This past summer I signed up to coach with Girls on the Run LA. In case you don't know what Girls on the Run is, here is a short background. Girls on the Run (GOTR) started in 1996 in North Carolina. Founder, Molly Barker, started the program as a way to "help girls recognize their extraordinary potential and thrive in a world that often sends them unhealthy and unrealistic messages." Girls on the Run started with just 13 girls and has now spread to more than 200 cities in the US and Canada. "The heart of the program is still the same: inspiring girls to celebrate their unique identities, recognize their inner strength, understand the power they have to make individual decisions and value their connectedness with others."
I had heard about GOTR through friends, and knew I wanted to be involved. When the opportunity to coach presented itself, I jumped on it. My boss was super understanding and let me modify my schedule so I would leave early twice a week to get to the park to coach. I was a little nervous heading in to the first session, but I realized that this would be a fun adventure. I coached for 12 weeks, from September to early December.
Every week I watched the girls grow and learn more and more. It was pretty incredible. As the weeks passed I knew that I was learning more from them than they ever could from me. I learned that remembering to find the joy in the little things in life is important. They taught me the importance of patience. They taught me to really listen, because sometimes what they want you to hear is not what they are saying. They reminded me that I too was once a little girl with big dreams, and I should still be chasing them. (This is only a small list of what I learned...)
The girls learned about how to believe in themselves. The learned about picking good friends. They learned about standing up to bullies, and not being a bully. They learned how to be a good member of society. They became friends and helped each other overcome fears. They grew, a lot.
The first day of practice, one of the girls was really shy. She came to practice holding a small stuffed animal. She asked if she could bring it every week. I told her it was fine, as long as it wasn't distracting. After about two weeks, the stuffed toy was no longer with her at practice. This little girl found an excuse to not run, a lot. She was always coming up with something, headaches, leg hurts, tired, sick, every day something new. But, she slowly improved. She would run a little more and a little more. But, she still lacked self confidence and self esteem. No matter how much we worked on those things she was very down on herself and seemed to think that no one liked her (not the case - all the other girls loved her).
We had a practice 5k one day. The girls had to run several laps around the park. I brought a cape so that the girls could each wear it for a bit during their run. This little girl spent part of the beginning of this practice saying she was tired and wouldn't be able to do it. I said, that's okay, just start and go as far as you can. Each lap she got a little better, a little more excited. She wore the cape for one of her early laps and then we passed it along to someone else. She got done with her second to last lap and asked if she could wear it again, because it would help her. She wore the cape for that last lap and ran it in. After the practice 5k we were having our closing talk and I asked the girls what they learned that day. Her hand shot in to the air the fastest (this was a marked change from early practices when she would barely say a word). I called on her and her response was, "I learned that I can do anything!" She was so excited and so happy to have finished that 5k. It was amazing. It was like the light bulb finally turned on and she understood what we had been trying to teach her all along. She was like a whole new girl. It was amazing. That moment, when she realized that she is capable of doing anything she wants, was one of the best moments of the season and made me realize that coaching for GOTR was one of the best decisions I could have made.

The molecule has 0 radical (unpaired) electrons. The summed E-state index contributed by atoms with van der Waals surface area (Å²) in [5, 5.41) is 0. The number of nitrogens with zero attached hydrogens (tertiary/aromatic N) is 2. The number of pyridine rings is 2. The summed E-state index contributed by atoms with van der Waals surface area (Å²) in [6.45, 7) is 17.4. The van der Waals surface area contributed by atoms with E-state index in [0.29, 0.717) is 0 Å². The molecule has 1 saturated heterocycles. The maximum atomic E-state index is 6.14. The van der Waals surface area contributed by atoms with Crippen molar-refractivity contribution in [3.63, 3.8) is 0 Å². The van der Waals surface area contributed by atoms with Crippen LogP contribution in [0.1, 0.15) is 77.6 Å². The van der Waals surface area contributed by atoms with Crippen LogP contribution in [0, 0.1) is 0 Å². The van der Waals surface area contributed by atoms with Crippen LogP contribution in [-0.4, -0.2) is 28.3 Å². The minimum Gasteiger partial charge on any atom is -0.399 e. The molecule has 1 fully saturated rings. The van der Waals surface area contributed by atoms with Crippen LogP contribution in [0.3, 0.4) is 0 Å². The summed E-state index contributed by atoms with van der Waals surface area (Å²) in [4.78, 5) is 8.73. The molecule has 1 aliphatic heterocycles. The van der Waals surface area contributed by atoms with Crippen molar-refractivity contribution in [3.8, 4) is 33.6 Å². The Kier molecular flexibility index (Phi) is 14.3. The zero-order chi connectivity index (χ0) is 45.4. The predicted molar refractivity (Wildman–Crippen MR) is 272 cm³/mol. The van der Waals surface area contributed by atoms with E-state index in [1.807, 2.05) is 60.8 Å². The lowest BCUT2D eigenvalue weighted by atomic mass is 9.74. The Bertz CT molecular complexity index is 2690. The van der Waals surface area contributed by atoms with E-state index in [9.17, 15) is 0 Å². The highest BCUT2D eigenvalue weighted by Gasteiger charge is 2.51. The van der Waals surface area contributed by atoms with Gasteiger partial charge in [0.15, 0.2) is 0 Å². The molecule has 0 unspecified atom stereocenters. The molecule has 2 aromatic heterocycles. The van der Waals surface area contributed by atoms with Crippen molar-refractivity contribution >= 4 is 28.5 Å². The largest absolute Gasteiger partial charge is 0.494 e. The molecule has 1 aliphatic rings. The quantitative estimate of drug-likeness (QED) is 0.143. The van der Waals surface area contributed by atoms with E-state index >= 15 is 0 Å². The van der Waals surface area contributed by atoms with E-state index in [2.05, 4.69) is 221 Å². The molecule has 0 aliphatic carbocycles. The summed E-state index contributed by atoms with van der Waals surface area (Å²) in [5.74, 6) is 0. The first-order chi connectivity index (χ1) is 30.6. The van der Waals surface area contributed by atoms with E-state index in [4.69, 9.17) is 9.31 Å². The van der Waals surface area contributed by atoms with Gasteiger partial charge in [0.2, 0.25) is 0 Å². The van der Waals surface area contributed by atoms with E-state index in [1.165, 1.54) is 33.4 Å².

I could not have been more proud of all of those girls than I was the day of the practice 5k. They all went out and did it. They each achieved a goal that they had set and it was incredible to watch. Of the girls who finished early, one of them said she wanted to go run more, with some of the girls who weren't done yet, to help them, amazing. As each girl finished the others, without any direction, built an archway (TNT style tunnel of love) for their teammates to run through at the end. They were all so excited and cheered for each other, it was amazing.
that smile right there, that's the best reason for coaching GOTR
There are so many stories I could share about coaching for GOTR. It was an incredible experience. If you can, you should do it. It's amazing and so rewarding. Coaching for GOTR made me think that maybe, one day, I would like to coach adults too, maybe, eventually. Due to work and training schedule in the spring I can't coach again for this next season, I wouldn't have the proper time to devote to it, and that wouldn't be fair. I'll miss doing it, because it was one of my favorite activities every week. But, as soon as I can return to coaching, I will.
For now, I still want to contribute to Girls on the Run. So, I am signing up for the LA Marathon Relay with one of my co-coaches from this season. I'll be running the first half and she'll be running the second half (we all know this isn't my favorite distance, but I'm excited to run this half of the course and see what I can do). The relay option is only available to charities, so I'll be fundraising for Girls on the Run. The money raised will help more girls be able to attend the program. I have to raise $250, but would like to get to $500. Can you help me out and make a donation to this wonderful program? UPDATE: The link is now working. :)